Feng Xiong Recieved NSF Award for Thermoelectric Semiconductor Research
Feng Xiong and Jonathan Malen, received a $500,000 award from the National Science Foundation to develop a thermoelectric semiconductor using tungsten disulfide to convert waste heat into energy. Using a novel doping approach, they will enhance the tungsten disulfide’s electrical conductivity while lowering its thermal conductivity—it will be able to efficiently conduct electricity without conducting heat. Tungsten disulfide is thin and flexible, making it a promising new option with diverse potential uses.
“Once we’ve developed an effective technique to improve thermoelectric efficiency, it will pave the way for the wide use of thermoelectric devices to scavenge heat from sources such as electronics and even the human body,” says Dr. Xiong. “A two-dimensional semiconductor like this would be useful for everything from high-performance 2D transistors to wearable electronics that harvest body heat for power.”
The project length is three years, with a possible extension into a fourth. The award is split between Dr. Xiong’s lab ($270,000) and Dr. Malen’s lab ($230,000). The team will work closely with local communities to encourage students from all backgrounds to explore engineering careers and foster interest in nanotechnology. Outreach efforts will include lab demonstrations, summer internships and career workshops.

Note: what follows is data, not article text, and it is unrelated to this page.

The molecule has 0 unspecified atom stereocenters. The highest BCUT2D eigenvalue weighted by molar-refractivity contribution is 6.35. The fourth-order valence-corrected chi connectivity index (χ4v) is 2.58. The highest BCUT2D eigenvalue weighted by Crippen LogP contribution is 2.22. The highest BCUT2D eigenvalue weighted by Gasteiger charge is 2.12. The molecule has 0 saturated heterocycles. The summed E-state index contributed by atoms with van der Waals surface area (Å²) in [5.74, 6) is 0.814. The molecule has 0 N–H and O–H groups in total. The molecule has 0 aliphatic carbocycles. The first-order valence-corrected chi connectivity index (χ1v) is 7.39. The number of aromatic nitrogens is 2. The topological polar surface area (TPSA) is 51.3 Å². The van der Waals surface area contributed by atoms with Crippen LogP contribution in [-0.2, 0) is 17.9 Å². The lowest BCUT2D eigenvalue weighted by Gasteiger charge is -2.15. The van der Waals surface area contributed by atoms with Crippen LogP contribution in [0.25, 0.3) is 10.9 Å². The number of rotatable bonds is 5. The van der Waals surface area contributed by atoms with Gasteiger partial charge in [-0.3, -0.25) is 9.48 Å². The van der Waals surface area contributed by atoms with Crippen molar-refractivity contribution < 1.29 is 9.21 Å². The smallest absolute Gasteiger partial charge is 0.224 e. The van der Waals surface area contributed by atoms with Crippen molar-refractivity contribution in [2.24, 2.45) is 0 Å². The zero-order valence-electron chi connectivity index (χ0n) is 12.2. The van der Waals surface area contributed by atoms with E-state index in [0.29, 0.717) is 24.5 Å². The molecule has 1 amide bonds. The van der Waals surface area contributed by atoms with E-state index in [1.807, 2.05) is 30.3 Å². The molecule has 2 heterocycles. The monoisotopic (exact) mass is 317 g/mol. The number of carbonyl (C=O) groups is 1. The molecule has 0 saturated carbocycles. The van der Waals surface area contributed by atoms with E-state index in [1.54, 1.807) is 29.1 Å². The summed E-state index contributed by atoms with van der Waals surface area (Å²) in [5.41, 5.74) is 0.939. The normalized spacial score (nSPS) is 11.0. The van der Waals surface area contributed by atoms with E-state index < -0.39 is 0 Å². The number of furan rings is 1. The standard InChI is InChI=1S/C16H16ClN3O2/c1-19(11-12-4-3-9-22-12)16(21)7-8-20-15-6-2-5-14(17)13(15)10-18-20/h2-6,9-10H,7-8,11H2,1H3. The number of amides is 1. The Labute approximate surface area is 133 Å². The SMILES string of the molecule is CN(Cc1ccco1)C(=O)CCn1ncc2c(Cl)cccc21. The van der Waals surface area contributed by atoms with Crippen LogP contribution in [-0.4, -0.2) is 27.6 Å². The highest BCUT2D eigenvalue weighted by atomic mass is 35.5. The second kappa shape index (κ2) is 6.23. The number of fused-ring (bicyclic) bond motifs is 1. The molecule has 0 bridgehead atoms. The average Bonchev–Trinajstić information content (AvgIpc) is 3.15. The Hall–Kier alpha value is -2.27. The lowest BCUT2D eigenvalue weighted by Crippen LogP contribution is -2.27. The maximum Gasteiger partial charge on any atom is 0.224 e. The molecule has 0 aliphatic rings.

“Climate change is a pressing concern in today’s world, and developing ways to use our resources more efficiently is critical,” says Dr. Xiong. “Converting waste heat into electricity could improve energy efficiency dramatically and sharply reduce greenhouse gas emissions. Through this project, we hope to encourage the next generation to explore even more innovative options for energy.”
Written by Maggie Pavlick
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